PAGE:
Back in 1971, when the web was still twenty years off

and the smallest computers were the size of delivery vans,

before the founders of Google had even managed to get themselves born,

the polymath economist Herbert A. Simon wrote

maybe the most concise possible description of our modern struggle:

“What information consumes is rather obvious:

It consumes the attention of its recipients.

Hence a wealth of information creates a poverty of attention,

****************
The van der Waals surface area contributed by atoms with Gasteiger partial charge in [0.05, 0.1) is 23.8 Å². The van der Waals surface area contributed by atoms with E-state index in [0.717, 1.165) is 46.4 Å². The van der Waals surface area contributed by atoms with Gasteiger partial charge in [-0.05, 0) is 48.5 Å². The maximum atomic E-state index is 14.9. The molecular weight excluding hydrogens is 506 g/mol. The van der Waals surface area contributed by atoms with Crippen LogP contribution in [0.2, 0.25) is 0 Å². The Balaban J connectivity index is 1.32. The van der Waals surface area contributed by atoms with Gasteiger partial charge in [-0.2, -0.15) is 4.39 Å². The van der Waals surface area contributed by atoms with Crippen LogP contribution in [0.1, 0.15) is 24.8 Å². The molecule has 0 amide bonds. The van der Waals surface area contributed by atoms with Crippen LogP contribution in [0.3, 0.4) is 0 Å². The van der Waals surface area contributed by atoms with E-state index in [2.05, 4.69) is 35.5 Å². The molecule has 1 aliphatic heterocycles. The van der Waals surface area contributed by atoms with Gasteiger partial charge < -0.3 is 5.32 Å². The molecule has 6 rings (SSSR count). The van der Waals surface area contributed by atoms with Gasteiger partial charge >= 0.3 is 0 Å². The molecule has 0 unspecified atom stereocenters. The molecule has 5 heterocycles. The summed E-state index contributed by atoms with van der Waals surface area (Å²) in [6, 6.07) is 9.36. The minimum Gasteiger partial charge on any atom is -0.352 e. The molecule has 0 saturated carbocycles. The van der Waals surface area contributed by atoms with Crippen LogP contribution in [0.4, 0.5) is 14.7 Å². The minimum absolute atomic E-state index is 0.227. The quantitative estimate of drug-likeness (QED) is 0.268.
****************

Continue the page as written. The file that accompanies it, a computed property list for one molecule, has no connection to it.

and a need to allocate that attention efficiently

among the overabundance of information sources that might consume it.”

As beneficiaries of the greatest information boom in the history of the world,

we are suffering, by Simon’s logic,

a correspondingly serious poverty of attention. Amen.


~ by eaesthete on 05/21/09.

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